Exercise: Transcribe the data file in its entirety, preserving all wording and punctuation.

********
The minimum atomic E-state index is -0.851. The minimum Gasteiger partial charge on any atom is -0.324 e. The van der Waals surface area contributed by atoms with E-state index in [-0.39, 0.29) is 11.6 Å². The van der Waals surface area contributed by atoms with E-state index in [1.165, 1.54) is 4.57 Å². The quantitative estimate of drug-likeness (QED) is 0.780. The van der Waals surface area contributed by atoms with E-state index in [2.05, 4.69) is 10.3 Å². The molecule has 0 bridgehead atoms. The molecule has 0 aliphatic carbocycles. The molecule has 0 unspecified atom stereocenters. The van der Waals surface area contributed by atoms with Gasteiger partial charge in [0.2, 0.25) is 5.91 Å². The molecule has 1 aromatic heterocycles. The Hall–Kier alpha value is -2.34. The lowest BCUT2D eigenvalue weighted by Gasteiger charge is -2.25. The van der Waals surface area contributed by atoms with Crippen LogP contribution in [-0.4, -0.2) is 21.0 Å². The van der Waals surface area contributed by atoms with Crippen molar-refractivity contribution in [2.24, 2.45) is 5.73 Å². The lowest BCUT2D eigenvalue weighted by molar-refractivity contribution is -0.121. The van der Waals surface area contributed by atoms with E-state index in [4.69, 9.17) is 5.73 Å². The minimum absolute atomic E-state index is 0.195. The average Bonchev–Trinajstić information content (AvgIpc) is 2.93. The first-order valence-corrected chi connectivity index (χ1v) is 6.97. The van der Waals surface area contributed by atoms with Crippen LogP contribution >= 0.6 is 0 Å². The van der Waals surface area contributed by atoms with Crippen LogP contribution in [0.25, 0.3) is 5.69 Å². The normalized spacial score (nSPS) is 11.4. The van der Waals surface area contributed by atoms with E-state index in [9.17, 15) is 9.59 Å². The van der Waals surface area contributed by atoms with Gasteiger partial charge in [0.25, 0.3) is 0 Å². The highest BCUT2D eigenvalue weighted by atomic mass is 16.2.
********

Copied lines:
The minimum atomic E-state index is -0.851. The minimum Gasteiger partial charge on any atom is -0.324 e. The van der Waals surface area contributed by atoms with E-state index in [-0.39, 0.29) is 11.6 Å². The van der Waals surface area contributed by atoms with E-state index in [1.165, 1.54) is 4.57 Å². The quantitative estimate of drug-likeness (QED) is 0.780. The van der Waals surface area contributed by atoms with E-state index in [2.05, 4.69) is 10.3 Å². The molecule has 0 bridgehead atoms. The molecule has 0 aliphatic carbocycles. The molecule has 0 unspecified atom stereocenters. The van der Waals surface area contributed by atoms with Gasteiger partial charge in [0.2, 0.25) is 5.91 Å². The molecule has 1 aromatic heterocycles. The Hall–Kier alpha value is -2.34. The lowest BCUT2D eigenvalue weighted by Gasteiger charge is -2.25. The van der Waals surface area contributed by atoms with Crippen LogP contribution in [-0.4, -0.2) is 21.0 Å². The van der Waals surface area contributed by atoms with Crippen molar-refractivity contribution in [2.24, 2.45) is 5.73 Å². The lowest BCUT2D eigenvalue weighted by molar-refractivity contribution is -0.121. The van der Waals surface area contributed by atoms with E-state index in [4.69, 9.17) is 5.73 Å². The minimum absolute atomic E-state index is 0.195. The average Bonchev–Trinajstić information content (AvgIpc) is 2.93. The first-order valence-corrected chi connectivity index (χ1v) is 6.97. The van der Waals surface area contributed by atoms with Crippen LogP contribution >= 0.6 is 0 Å². The van der Waals surface area contributed by atoms with Crippen LogP contribution in [0.25, 0.3) is 5.69 Å². The normalized spacial score (nSPS) is 11.4. The van der Waals surface area contributed by atoms with E-state index in [9.17, 15) is 9.59 Å². The van der Waals surface area contributed by atoms with Gasteiger partial charge in [0.25, 0.3) is 0 Å². The highest BCUT2D eigenvalue weighted by atomic mass is 16.2.